The tag Ozempic baby has been viewed on TikTok more than 250,000 times, with women living with infertility and PCOS – a condition in which cysts form on the ovaries and lead to an imbalance of hormones – discussing their miracle babies.

These kinds of reports are motivating healthcare providers to consider GLP-1 medications as a treatment option for polycystic ovary syndrome, a major contributor to infertility among women in the United States.

On user said: ‘I lost over 100lbs with diet and exercise and got unintentionally pregnant with twins. This all makes sense!’

Another said: ‘Currently 14 weeks pregnant after being on Ozempic for 3 months! Took us 2 years to conceive our toddler with a fertility clinic & letrozole.’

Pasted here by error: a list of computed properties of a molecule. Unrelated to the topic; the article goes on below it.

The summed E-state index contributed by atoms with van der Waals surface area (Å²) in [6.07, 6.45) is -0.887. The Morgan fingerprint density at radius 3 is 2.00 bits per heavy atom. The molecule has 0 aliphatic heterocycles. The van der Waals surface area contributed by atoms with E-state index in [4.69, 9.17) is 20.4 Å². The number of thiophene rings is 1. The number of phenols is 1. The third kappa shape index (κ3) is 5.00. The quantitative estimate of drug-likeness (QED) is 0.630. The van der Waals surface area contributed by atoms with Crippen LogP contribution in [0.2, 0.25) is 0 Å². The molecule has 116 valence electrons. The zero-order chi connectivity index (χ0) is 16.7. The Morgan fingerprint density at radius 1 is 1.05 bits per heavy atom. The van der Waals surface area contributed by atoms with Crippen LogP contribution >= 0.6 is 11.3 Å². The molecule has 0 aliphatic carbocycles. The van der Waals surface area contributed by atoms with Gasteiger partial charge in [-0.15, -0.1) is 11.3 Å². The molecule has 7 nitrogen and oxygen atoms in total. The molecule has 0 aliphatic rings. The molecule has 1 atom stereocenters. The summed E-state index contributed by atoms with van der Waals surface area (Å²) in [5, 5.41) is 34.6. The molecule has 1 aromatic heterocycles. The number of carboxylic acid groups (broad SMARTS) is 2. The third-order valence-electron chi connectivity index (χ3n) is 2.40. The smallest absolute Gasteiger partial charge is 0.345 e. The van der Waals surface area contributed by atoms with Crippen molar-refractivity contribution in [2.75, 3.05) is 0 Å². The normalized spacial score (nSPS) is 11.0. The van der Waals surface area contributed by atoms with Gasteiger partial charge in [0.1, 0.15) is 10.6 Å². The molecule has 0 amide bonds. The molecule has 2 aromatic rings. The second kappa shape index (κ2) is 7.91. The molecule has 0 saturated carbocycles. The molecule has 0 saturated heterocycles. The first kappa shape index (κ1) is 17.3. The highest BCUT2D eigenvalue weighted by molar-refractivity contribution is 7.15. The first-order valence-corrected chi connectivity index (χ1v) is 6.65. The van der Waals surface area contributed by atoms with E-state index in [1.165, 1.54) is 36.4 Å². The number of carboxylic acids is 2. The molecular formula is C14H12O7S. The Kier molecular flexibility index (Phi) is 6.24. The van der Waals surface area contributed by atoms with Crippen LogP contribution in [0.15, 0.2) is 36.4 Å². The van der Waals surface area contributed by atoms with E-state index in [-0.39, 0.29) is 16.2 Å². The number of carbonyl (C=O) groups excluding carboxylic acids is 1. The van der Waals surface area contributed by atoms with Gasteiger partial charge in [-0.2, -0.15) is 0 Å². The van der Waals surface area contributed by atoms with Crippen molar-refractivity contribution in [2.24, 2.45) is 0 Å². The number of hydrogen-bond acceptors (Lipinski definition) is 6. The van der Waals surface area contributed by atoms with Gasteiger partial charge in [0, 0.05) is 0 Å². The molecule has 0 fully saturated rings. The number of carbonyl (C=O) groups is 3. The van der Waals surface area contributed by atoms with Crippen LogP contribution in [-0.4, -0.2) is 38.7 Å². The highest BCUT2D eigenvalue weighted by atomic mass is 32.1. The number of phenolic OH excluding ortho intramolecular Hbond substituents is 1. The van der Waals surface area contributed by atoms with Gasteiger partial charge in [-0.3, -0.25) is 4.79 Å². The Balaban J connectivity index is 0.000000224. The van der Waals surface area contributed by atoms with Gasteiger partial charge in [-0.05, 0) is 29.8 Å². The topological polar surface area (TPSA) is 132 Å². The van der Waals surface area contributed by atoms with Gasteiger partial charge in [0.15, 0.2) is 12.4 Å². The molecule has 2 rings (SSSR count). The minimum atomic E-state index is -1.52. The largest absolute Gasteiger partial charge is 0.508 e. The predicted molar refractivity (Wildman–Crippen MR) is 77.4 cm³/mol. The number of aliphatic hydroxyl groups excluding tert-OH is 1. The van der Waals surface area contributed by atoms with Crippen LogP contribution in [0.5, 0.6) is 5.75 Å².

Dr Matthew Macer, a fertility specialist in Los Angeles, said: ‘The truth is that any weight loss when you’re obese or overweight. If you can lose five percent of your body weight, there are many studies showing a huge benefit to fertility. A lot of times, just making ovulation become regular again.’

Drug makers recommend women stop taking weight loss drugs at least two months before a planned pregnancy. Doctors typically help women taper down their doses to avoid weight regain, a commonly seen problem among people who stop taking the drugs.

Animal studies into the effects that the drugs might have on pregnancy have given doctors pause, though.

In studies, pregnant rats given Ozempic experienced fetal developmental issues, such as growth problems and embryonic mortality. Similarly, rabbits and cynomolgus monkeys also showed early pregnancy losses or structural abnormalities, along with significant maternal weight loss.